Dim sum is a style of Chinese food prepared as small bite-sized or individual portions of food traditionally served in small steamer baskets or on small plates. Dim sum is well known for the unique way it is served in some restaurants, where fully cooked and ready-to-serve dim sum dishes are carted around the restaurant for customers to choose their orders while seated at their tables. Eating dim sum at a restaurant is usually known in Cantonese as going to “drink tea” (“yum cha”), as tea is typically served with dim sum.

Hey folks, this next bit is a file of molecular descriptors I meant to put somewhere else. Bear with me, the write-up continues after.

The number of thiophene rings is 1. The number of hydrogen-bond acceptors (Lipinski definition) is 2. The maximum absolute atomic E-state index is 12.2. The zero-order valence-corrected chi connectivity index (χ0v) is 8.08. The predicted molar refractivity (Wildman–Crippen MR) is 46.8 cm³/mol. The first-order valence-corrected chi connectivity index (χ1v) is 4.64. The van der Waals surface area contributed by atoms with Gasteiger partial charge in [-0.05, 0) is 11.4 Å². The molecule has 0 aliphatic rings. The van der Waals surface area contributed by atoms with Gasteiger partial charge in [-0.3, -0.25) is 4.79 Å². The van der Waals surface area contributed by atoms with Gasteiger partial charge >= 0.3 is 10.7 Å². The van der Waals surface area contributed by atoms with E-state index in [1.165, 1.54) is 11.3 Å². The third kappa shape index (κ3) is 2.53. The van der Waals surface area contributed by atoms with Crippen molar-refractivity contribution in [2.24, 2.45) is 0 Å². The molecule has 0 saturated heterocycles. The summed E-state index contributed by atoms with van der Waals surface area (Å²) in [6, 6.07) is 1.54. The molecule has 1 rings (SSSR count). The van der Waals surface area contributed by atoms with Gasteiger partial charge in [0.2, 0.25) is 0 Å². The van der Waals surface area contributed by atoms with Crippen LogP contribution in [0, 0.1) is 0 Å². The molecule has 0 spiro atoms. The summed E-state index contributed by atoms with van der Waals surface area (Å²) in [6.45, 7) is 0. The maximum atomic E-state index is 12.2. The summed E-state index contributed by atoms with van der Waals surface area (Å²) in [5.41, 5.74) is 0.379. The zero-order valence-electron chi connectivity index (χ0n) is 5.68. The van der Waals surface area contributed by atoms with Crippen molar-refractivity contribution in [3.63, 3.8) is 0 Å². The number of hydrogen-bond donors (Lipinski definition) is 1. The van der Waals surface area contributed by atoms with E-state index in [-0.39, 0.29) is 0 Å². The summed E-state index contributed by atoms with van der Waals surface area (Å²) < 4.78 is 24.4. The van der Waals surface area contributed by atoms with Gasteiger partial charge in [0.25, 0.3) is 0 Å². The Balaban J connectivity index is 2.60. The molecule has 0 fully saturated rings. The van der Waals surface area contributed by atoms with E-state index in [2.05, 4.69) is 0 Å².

Most of the savory dim sum dishes are made of pork, beef, shrimp, or chicken and vegetables/tofu. The sweeter dim sum items are primarily desserts consisting of red bean, coconut, lotus seed paste, and/or eggs.
Each dim sum item is priced in a particular price category (A, B, C, D, Deluxe and Chinese Broccoli). Dim Sum is served from open to 3pm daily. Items subject to availability.
If you want some more hints about eating dim sum, check out this article written by Examiner.com